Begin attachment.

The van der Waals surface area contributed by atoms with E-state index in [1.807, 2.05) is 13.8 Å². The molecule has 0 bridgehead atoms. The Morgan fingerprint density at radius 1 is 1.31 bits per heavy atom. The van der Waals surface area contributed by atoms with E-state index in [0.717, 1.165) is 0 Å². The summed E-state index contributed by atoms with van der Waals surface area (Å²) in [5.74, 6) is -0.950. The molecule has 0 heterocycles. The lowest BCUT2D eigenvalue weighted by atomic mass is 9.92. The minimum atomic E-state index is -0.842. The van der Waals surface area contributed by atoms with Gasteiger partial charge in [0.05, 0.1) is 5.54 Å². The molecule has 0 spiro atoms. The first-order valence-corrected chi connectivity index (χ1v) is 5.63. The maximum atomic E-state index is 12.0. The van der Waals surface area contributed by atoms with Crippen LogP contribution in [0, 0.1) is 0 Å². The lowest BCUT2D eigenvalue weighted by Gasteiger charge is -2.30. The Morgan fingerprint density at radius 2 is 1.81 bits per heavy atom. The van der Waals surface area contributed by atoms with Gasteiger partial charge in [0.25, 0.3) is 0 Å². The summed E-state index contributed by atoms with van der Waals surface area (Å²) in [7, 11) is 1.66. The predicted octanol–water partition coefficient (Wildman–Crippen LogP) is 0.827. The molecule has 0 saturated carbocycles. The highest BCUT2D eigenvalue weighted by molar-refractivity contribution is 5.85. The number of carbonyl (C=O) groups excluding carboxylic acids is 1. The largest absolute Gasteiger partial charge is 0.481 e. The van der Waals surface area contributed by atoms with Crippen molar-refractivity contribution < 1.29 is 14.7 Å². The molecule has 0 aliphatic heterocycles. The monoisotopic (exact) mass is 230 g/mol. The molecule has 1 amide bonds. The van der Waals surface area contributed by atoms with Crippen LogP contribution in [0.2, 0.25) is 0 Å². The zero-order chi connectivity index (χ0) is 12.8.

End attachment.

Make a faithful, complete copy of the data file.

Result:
The van der Waals surface area contributed by atoms with E-state index in [1.807, 2.05) is 13.8 Å². The molecule has 0 bridgehead atoms. The Morgan fingerprint density at radius 1 is 1.31 bits per heavy atom. The van der Waals surface area contributed by atoms with E-state index in [0.717, 1.165) is 0 Å². The summed E-state index contributed by atoms with van der Waals surface area (Å²) in [5.74, 6) is -0.950. The molecule has 0 heterocycles. The lowest BCUT2D eigenvalue weighted by atomic mass is 9.92. The minimum atomic E-state index is -0.842. The van der Waals surface area contributed by atoms with Gasteiger partial charge in [0.05, 0.1) is 5.54 Å². The molecule has 0 spiro atoms. The first-order valence-corrected chi connectivity index (χ1v) is 5.63. The maximum atomic E-state index is 12.0. The van der Waals surface area contributed by atoms with Crippen LogP contribution in [0, 0.1) is 0 Å². The lowest BCUT2D eigenvalue weighted by Gasteiger charge is -2.30. The Morgan fingerprint density at radius 2 is 1.81 bits per heavy atom. The van der Waals surface area contributed by atoms with Gasteiger partial charge in [0.25, 0.3) is 0 Å². The summed E-state index contributed by atoms with van der Waals surface area (Å²) in [7, 11) is 1.66. The predicted octanol–water partition coefficient (Wildman–Crippen LogP) is 0.827. The molecule has 0 saturated carbocycles. The highest BCUT2D eigenvalue weighted by molar-refractivity contribution is 5.85. The number of carbonyl (C=O) groups excluding carboxylic acids is 1. The largest absolute Gasteiger partial charge is 0.481 e. The van der Waals surface area contributed by atoms with Crippen molar-refractivity contribution < 1.29 is 14.7 Å². The molecule has 0 aliphatic heterocycles. The monoisotopic (exact) mass is 230 g/mol. The molecule has 1 amide bonds. The van der Waals surface area contributed by atoms with Crippen LogP contribution in [0.2, 0.25) is 0 Å². The zero-order chi connectivity index (χ0) is 12.8.